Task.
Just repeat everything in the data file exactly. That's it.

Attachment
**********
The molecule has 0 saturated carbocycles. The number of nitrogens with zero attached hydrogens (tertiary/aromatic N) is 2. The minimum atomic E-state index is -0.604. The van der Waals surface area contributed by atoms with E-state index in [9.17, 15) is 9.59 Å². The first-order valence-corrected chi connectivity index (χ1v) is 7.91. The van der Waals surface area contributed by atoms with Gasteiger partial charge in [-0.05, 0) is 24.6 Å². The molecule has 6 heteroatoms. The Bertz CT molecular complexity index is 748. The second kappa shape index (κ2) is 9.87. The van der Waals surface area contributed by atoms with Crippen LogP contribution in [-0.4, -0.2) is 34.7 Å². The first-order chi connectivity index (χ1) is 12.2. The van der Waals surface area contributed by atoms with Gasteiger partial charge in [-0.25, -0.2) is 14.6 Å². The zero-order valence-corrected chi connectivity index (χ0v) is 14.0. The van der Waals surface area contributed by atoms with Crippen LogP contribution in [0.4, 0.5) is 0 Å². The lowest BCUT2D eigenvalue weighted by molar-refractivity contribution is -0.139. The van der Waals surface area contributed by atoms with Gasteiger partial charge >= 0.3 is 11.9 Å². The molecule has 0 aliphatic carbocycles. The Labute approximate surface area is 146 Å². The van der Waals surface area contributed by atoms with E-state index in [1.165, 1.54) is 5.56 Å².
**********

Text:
The molecule has 0 saturated carbocycles. The number of nitrogens with zero attached hydrogens (tertiary/aromatic N) is 2. The minimum atomic E-state index is -0.604. The van der Waals surface area contributed by atoms with E-state index in [9.17, 15) is 9.59 Å². The first-order valence-corrected chi connectivity index (χ1v) is 7.91. The van der Waals surface area contributed by atoms with Gasteiger partial charge in [-0.05, 0) is 24.6 Å². The molecule has 6 heteroatoms. The Bertz CT molecular complexity index is 748. The second kappa shape index (κ2) is 9.87. The van der Waals surface area contributed by atoms with Crippen LogP contribution in [-0.4, -0.2) is 34.7 Å². The first-order chi connectivity index (χ1) is 12.2. The van der Waals surface area contributed by atoms with Gasteiger partial charge in [-0.25, -0.2) is 14.6 Å². The zero-order valence-corrected chi connectivity index (χ0v) is 14.0. The van der Waals surface area contributed by atoms with Crippen LogP contribution in [0.4, 0.5) is 0 Å². The lowest BCUT2D eigenvalue weighted by molar-refractivity contribution is -0.139. The van der Waals surface area contributed by atoms with Gasteiger partial charge >= 0.3 is 11.9 Å². The molecule has 0 aliphatic carbocycles. The Labute approximate surface area is 146 Å². The van der Waals surface area contributed by atoms with E-state index in [1.165, 1.54) is 5.56 Å².